Jerusalem: Megalim-City of David Institute for Jerusalem Studies, 2009, 325 pp.
$89 (hard cover)
Reviewed by Jane Cahill West
“…and it always seems to me that if we dig deeply there, we will reach that layer of soil on which God’s footprints are still engraved.” -Leah Goldberg
No expense has been spared producing this absolutely stunning book! Measuring just under 10 inches by 14 inches, weighing almost 6 pounds and sumptuously illustrated with more than 150 pictures including maps, architectural plans and reconstructions, as well as new and archival photographs, all printed on heavy-weight, high-quality, glossy paper, this publication is indeed a coffee table book. But it is much more than just a collection of pretty pictures. Although subtitled “The Story of Ancient Jerusalem,” it actually tells many stories: It tells the story of how archaeologists digging in Jerusalem a hundred years ago identified the oldest part of the city-popularly known today as the City of David; it tells a story of Biblical Jerusalem that Israeli guides recount for hundreds of thousands of visitors who make their way to the City of David each year; and it tells a story of how a modern Jewish community has recently been established in the City of David.
The book’s author, Ahron Horovitz, lives in the City of David and directs the entity that published the book, Megalim-the City of David Institute for Jerusalem Studies. The book’s foreword-written by distinguished archaeologist and scholar Dr. Gabriel Barkay-states that “in recent years the City of David has become a National Park” that not only “attracts hundreds of thousands of visitors every year,” but is also “the most visited ancient site in the country.”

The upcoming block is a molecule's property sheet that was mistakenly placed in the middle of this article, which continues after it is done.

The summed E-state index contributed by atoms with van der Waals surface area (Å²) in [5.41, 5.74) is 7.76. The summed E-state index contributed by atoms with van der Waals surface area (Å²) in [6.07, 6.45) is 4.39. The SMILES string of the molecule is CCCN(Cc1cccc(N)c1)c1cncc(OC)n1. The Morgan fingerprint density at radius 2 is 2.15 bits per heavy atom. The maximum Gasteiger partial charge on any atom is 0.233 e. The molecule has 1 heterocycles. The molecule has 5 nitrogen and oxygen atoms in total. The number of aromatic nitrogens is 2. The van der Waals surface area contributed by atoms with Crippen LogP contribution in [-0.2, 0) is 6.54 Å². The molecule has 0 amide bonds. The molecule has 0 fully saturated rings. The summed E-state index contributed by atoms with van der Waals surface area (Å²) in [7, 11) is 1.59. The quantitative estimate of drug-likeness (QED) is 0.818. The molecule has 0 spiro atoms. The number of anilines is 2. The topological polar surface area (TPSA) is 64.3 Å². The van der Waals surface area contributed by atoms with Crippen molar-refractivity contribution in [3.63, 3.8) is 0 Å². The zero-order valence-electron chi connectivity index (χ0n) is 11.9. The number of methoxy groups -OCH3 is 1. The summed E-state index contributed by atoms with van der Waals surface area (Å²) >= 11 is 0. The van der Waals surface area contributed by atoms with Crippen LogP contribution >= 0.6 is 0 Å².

Horovitz-who also heads Israel’s Ministry of Tourism School for Tour Guides-recognizes that “the archaeological remains found [in the City of David] do not readily lend themselves to a vivid reconstruction of the past. The connection between what the Bible says and what the archaeologists find is not always clear.” Consequently, he explains, the “book’s objective is to connect the inanimate material remnants of the past found in Jerusalem to the living reality of the Bible.”